, Volume 14, Issue 5, pp 640-645
Date: 03 Oct 2009

Raloxifene: its ossification-promoting effect on female mesenchymal stem cells

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Raloxifene acts like estrogen in preventing bone loss in postmenopausal women, but it selectively activates biological responses in bone tissue. It has a direct effect on osteoblasts’ differentiation and bone formation in bone marrow culture. However, the point at which raloxifene has an effect on bone marrow-derived mesenchymal stem cells (MSCs), regardless of sex difference, is not known. The purpose of this study was to examine the osteogenic effect of raloxifene on MSCs derived from female and male rats and to assess the sex difference of raloxifene with or without osteogenic supplements (OSs) in the regulation of bone formation.


Female and male rat bone marrow cells were cultured with or without OSs. In each experimental group, 10-6 M or 10-8 M raloxifene was added. As a control, cells were cultured without raloxifene. Histologically, mineralization was assessed by alizarin red S staining. Biochemically, alkaline phosphatase (ALP) activity, calcium content, and osteocalcin content were assessed.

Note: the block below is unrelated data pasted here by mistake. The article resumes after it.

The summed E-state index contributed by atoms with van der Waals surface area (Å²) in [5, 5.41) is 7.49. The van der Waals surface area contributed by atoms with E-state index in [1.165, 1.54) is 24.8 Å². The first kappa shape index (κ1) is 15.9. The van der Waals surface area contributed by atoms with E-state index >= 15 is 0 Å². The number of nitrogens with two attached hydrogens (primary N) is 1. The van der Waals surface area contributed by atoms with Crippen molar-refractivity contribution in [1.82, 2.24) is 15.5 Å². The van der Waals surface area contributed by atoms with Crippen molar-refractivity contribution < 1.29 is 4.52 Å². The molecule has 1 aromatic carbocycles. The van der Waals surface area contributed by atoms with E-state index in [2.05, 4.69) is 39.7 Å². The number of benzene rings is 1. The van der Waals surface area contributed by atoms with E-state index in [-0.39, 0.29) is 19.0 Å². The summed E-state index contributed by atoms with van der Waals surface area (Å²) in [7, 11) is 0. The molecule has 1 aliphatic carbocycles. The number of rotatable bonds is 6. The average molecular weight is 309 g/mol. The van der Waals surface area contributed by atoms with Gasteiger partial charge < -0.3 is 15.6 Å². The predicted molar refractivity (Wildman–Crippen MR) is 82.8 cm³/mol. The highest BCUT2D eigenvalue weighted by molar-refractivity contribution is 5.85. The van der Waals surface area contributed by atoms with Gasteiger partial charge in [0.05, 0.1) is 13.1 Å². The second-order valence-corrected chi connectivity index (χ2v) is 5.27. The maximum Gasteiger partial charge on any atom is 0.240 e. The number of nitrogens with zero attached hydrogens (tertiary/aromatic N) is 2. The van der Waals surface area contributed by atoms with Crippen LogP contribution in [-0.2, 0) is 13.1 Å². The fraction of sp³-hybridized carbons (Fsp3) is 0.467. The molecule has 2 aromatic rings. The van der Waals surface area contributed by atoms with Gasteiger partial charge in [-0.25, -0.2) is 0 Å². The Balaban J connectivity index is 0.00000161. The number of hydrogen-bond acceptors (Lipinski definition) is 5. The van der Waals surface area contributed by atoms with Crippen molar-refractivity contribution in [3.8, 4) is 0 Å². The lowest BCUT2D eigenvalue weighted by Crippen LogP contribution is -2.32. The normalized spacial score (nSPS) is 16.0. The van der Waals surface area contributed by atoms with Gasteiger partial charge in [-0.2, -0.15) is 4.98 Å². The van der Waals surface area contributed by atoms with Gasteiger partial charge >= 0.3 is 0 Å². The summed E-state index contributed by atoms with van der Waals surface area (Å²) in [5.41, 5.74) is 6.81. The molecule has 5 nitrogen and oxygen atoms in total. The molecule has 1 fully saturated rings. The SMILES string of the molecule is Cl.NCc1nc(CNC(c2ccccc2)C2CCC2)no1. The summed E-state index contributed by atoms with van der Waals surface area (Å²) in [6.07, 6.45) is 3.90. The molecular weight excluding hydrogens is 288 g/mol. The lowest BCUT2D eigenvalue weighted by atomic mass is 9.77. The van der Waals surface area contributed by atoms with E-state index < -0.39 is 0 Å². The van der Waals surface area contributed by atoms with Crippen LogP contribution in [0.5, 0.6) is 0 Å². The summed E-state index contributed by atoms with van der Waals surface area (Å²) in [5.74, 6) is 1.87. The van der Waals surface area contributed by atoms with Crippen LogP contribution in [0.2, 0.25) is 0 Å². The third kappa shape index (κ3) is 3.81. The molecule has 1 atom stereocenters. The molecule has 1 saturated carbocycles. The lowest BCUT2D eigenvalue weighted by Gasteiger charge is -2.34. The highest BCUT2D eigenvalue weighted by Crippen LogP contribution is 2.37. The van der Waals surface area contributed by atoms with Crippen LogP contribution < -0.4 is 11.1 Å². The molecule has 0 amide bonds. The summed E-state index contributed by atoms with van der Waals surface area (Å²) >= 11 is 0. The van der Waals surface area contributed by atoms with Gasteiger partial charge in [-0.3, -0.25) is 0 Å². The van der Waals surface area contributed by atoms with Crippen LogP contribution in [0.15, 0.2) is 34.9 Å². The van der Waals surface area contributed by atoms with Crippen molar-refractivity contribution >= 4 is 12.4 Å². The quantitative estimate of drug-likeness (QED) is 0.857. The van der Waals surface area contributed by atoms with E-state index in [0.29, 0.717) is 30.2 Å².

On histological analysis, mineralized nodules were seen on alizarin red S staining in the groups treated with OS. On the biochemical analysis, OS increased ALP activity, calcium content, and osteocalcin content. Among female groups with OSs, 10-6 M raloxifene significantly increased ALP activity, calcium content, and osteocalcin content compared with the controls. Among male groups, raloxifene had negligible effects.


10-6 M Raloxifene had no ossification-inducing effect on female MSCs, but it had an ossification-promoting effect; it had no osteogenic effect on male MSCs. Therefore, raloxifene has a sex difference with regard to its osteogenic effect on MSCs. Moreover, combined treatment with raloxifene plus OS has an effect on female MSCs. These results provide a useful insight into the possible influence of raloxifene after MSC transplantation in clinical practice.